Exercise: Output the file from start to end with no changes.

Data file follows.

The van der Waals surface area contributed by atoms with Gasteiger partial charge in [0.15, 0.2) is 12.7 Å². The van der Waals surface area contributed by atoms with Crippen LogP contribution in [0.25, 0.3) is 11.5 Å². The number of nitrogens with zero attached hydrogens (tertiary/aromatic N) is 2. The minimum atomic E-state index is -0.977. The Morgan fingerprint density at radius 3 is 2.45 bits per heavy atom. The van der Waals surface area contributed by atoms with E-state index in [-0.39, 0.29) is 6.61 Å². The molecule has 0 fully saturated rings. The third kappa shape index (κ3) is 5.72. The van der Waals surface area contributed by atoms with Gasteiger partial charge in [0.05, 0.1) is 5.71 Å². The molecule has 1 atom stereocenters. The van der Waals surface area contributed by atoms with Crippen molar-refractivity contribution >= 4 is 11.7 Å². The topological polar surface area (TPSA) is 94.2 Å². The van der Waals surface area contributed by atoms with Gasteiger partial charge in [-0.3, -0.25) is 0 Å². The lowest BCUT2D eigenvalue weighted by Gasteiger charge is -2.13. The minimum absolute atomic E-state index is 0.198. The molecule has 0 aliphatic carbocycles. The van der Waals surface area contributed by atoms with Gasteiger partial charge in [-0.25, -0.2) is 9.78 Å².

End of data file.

The van der Waals surface area contributed by atoms with Gasteiger partial charge in [0.15, 0.2) is 12.7 Å². The van der Waals surface area contributed by atoms with Crippen LogP contribution in [0.25, 0.3) is 11.5 Å². The number of nitrogens with zero attached hydrogens (tertiary/aromatic N) is 2. The minimum atomic E-state index is -0.977. The Morgan fingerprint density at radius 3 is 2.45 bits per heavy atom. The van der Waals surface area contributed by atoms with E-state index in [-0.39, 0.29) is 6.61 Å². The molecule has 0 fully saturated rings. The third kappa shape index (κ3) is 5.72. The van der Waals surface area contributed by atoms with Gasteiger partial charge in [0.05, 0.1) is 5.71 Å². The molecule has 1 atom stereocenters. The van der Waals surface area contributed by atoms with Crippen molar-refractivity contribution >= 4 is 11.7 Å². The topological polar surface area (TPSA) is 94.2 Å². The van der Waals surface area contributed by atoms with Gasteiger partial charge in [-0.3, -0.25) is 0 Å². The lowest BCUT2D eigenvalue weighted by Gasteiger charge is -2.13. The minimum absolute atomic E-state index is 0.198. The molecule has 0 aliphatic carbocycles. The van der Waals surface area contributed by atoms with Gasteiger partial charge in [-0.25, -0.2) is 9.78 Å².